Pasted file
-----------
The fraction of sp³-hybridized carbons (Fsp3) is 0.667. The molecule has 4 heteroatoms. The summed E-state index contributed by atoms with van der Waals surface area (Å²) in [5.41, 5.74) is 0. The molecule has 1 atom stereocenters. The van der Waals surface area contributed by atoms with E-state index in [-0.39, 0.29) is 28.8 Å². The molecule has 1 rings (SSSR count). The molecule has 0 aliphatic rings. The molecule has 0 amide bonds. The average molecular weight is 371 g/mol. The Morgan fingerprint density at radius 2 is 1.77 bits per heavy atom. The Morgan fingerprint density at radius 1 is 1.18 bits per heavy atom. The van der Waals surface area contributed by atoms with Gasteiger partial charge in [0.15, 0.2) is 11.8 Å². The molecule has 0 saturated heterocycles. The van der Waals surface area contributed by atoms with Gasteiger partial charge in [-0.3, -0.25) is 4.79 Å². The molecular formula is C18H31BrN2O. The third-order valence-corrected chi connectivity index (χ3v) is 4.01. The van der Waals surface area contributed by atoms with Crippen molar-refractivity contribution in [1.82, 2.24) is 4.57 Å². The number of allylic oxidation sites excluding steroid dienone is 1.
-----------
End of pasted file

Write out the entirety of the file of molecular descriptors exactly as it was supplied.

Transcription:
The fraction of sp³-hybridized carbons (Fsp3) is 0.667. The molecule has 4 heteroatoms. The summed E-state index contributed by atoms with van der Waals surface area (Å²) in [5.41, 5.74) is 0. The molecule has 1 atom stereocenters. The van der Waals surface area contributed by atoms with E-state index in [-0.39, 0.29) is 28.8 Å². The molecule has 1 rings (SSSR count). The molecule has 0 aliphatic rings. The molecule has 0 amide bonds. The average molecular weight is 371 g/mol. The Morgan fingerprint density at radius 2 is 1.77 bits per heavy atom. The Morgan fingerprint density at radius 1 is 1.18 bits per heavy atom. The van der Waals surface area contributed by atoms with Gasteiger partial charge in [0.15, 0.2) is 11.8 Å². The molecule has 0 saturated heterocycles. The van der Waals surface area contributed by atoms with Gasteiger partial charge in [-0.3, -0.25) is 4.79 Å². The molecular formula is C18H31BrN2O. The third-order valence-corrected chi connectivity index (χ3v) is 4.01. The van der Waals surface area contributed by atoms with Crippen molar-refractivity contribution in [1.82, 2.24) is 4.57 Å². The number of allylic oxidation sites excluding steroid dienone is 1.